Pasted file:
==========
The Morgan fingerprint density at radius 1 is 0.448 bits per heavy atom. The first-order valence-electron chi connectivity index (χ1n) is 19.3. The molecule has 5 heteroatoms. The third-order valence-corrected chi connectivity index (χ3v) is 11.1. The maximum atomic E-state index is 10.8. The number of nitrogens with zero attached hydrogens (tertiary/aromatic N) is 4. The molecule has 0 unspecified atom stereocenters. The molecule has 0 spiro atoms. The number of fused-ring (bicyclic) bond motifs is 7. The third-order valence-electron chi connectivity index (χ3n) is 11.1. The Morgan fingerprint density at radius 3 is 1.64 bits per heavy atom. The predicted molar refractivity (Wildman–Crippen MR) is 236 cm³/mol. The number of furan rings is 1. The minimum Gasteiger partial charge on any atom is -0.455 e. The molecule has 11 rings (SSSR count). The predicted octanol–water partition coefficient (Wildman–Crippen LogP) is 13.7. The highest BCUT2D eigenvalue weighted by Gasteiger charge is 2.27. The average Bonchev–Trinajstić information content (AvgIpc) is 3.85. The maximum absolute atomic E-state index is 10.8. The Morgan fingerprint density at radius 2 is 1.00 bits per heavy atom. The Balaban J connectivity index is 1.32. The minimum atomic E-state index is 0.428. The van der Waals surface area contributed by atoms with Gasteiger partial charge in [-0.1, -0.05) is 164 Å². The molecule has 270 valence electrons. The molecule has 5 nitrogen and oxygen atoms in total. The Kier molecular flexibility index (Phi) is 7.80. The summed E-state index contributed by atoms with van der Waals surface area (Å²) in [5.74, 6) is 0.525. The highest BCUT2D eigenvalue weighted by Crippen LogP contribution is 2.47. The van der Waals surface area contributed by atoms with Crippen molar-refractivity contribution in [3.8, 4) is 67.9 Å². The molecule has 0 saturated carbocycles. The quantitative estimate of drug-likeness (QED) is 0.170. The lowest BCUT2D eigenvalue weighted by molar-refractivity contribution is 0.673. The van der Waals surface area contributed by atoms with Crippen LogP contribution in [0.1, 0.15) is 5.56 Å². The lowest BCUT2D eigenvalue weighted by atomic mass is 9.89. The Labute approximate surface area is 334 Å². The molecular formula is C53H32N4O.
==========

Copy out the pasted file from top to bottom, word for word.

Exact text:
The Morgan fingerprint density at radius 1 is 0.448 bits per heavy atom. The first-order valence-electron chi connectivity index (χ1n) is 19.3. The molecule has 5 heteroatoms. The third-order valence-corrected chi connectivity index (χ3v) is 11.1. The maximum atomic E-state index is 10.8. The number of nitrogens with zero attached hydrogens (tertiary/aromatic N) is 4. The molecule has 0 unspecified atom stereocenters. The molecule has 0 spiro atoms. The number of fused-ring (bicyclic) bond motifs is 7. The third-order valence-electron chi connectivity index (χ3n) is 11.1. The Morgan fingerprint density at radius 3 is 1.64 bits per heavy atom. The predicted molar refractivity (Wildman–Crippen MR) is 236 cm³/mol. The number of furan rings is 1. The minimum Gasteiger partial charge on any atom is -0.455 e. The molecule has 11 rings (SSSR count). The predicted octanol–water partition coefficient (Wildman–Crippen LogP) is 13.7. The highest BCUT2D eigenvalue weighted by Gasteiger charge is 2.27. The average Bonchev–Trinajstić information content (AvgIpc) is 3.85. The maximum absolute atomic E-state index is 10.8. The Morgan fingerprint density at radius 2 is 1.00 bits per heavy atom. The Balaban J connectivity index is 1.32. The minimum atomic E-state index is 0.428. The van der Waals surface area contributed by atoms with Gasteiger partial charge in [-0.1, -0.05) is 164 Å². The molecule has 270 valence electrons. The molecule has 5 nitrogen and oxygen atoms in total. The Kier molecular flexibility index (Phi) is 7.80. The summed E-state index contributed by atoms with van der Waals surface area (Å²) in [5.74, 6) is 0.525. The highest BCUT2D eigenvalue weighted by Crippen LogP contribution is 2.47. The van der Waals surface area contributed by atoms with Crippen molar-refractivity contribution in [3.8, 4) is 67.9 Å². The molecule has 0 saturated carbocycles. The quantitative estimate of drug-likeness (QED) is 0.170. The lowest BCUT2D eigenvalue weighted by molar-refractivity contribution is 0.673. The van der Waals surface area contributed by atoms with Crippen LogP contribution in [0.1, 0.15) is 5.56 Å². The lowest BCUT2D eigenvalue weighted by atomic mass is 9.89. The Labute approximate surface area is 334 Å². The molecular formula is C53H32N4O.